, Volume 5, Issue 3, pp 282–297

Mindfulness-Based Eating Awareness Training (MB-EAT) for Binge Eating: A Randomized Clinical Trial


DOI: 10.1007/s12671-012-0179-1

Cite this article as:
Kristeller, J., Wolever, R.Q. & Sheets, V. Mindfulness (2014) 5: 282. doi:10.1007/s12671-012-0179-1


Binge eating is characterized by significant imbalance in food intake regulation and is often comorbid with obesity and depression. Mindfulness-based approaches may reduce compulsive overeating, address associated behavioral and emotional dysregulation, and promote internalization of change. This randomized trial explored the efficacy of Mindfulness-Based Eating Awareness Training (MB-EAT), a 12-session group treatment, in comparison to a psychoeducational/cognitive–behavioral intervention (PECB) and a wait list control. MB-EAT incorporates sitting and guided mindfulness practices to cultivate greater awareness of hunger and fullness cues, sensory-specific satiety, and emotional and other triggers for eating. The two-site study randomized 150 overweight or obese (body mass index = 40.3) individuals (12 % men; 14 % African-American/Hispanic; average age = 46.6 years), 66 % of whom met the full DSM-IV-R criteria for binge eating disorder (BED). Compared to the wait list control, MB-EAT and PECB showed generally comparable improvement after 1 and 4 months post-intervention on binge days per month, the Binge Eating Scale, and depression. At 4 months post-intervention, 95 % of those individuals with BED in MB-EAT no longer met the BED criteria vs. 76 % receiving PECB; furthermore, binges that occurred were likely to be significantly smaller. Amount of mindfulness practice predicted improvement on a range of variables, including weight loss (r = −0.38, p < 0.05). Results suggest that MB-EAT decreased binge eating and related symptoms at a clinically meaningful level, with improvement related to the degree of mindfulness practice.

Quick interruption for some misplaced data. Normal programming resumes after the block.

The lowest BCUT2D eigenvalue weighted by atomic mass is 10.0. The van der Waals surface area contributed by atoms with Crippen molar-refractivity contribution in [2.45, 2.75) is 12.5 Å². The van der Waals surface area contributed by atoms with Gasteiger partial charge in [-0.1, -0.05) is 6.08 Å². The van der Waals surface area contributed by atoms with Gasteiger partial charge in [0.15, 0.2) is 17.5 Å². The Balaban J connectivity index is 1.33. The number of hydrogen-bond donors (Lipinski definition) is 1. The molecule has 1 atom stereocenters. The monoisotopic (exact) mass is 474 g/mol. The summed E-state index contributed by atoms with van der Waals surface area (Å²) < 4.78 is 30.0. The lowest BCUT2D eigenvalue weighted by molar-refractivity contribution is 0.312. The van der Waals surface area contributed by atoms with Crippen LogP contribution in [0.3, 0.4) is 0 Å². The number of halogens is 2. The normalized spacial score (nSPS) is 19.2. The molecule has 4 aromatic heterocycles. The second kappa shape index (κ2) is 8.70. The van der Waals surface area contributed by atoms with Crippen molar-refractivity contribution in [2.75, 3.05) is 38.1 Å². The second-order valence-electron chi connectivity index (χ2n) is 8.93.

Binge eating Clinical trial Treatment Meditation Eating regulation 


Mindfulness-based treatment approaches are increasingly recognized as having value in addressing a wide range of dysregulation disorders, including anxiety and depression, and addictions (Bowen et al. 2009; Davis and Hayes 2011; Grossman et al. 2004; Hofmann et al. 2010; Kabat-Zinn et al. 1992; Keng et al. 2011; Marlatt and Kristeller 1999; Walsh and Shapiro 2006). In addition, while mindfulness-based interventions have been applied clinically to eating-related issues (Bays 2009; Kabatznick 1998), limited empirical work has been reported (Dalen et al. 2010; Kristeller and Hallett 1999; Miller et al. 2012; Tapper et al. 2009). Multiple mechanisms are believed to underlie the effects of mindfulness meditation on mood and other dysregulation disorders, including the following: cultivating awareness of internal experience, interrupting highly conditioned patterns, integrating higher-level processes, decreasing stress reactivity, and empowering a sense of control and self-acceptance (Bishop et al. 2004; Kristeller 2007; Lynch et al. 2006; Siegel 2010; Teasdale et al. 1995; Walsh and Shapiro 2006; Williams 2010). Such mechanisms are clearly applicable to addressing the dysregulation of affect, cognition, physiology, and behavior observed in binge eating and obesity (Fairburn and Wilson 1993; Kristeller et al. 2006; Kristeller and Wolever 2011; Stunkard et al. 2003; Wolever and Best 2009). Binge eating disorder (BED) is marked by poor self-esteem (Nauta et al. 2000), eating to handle emotional distress, extreme dysregulation of interoceptive awareness, appetite, and satiety mechanisms (Craighead and Allen 1995; McIntosh et al. 2007), and over-reactivity to food cues (Sobik et al. 2005) in amplified versions of more common patterns of mindless or imbalanced eating (Capaldi 1996; Wansink 2007).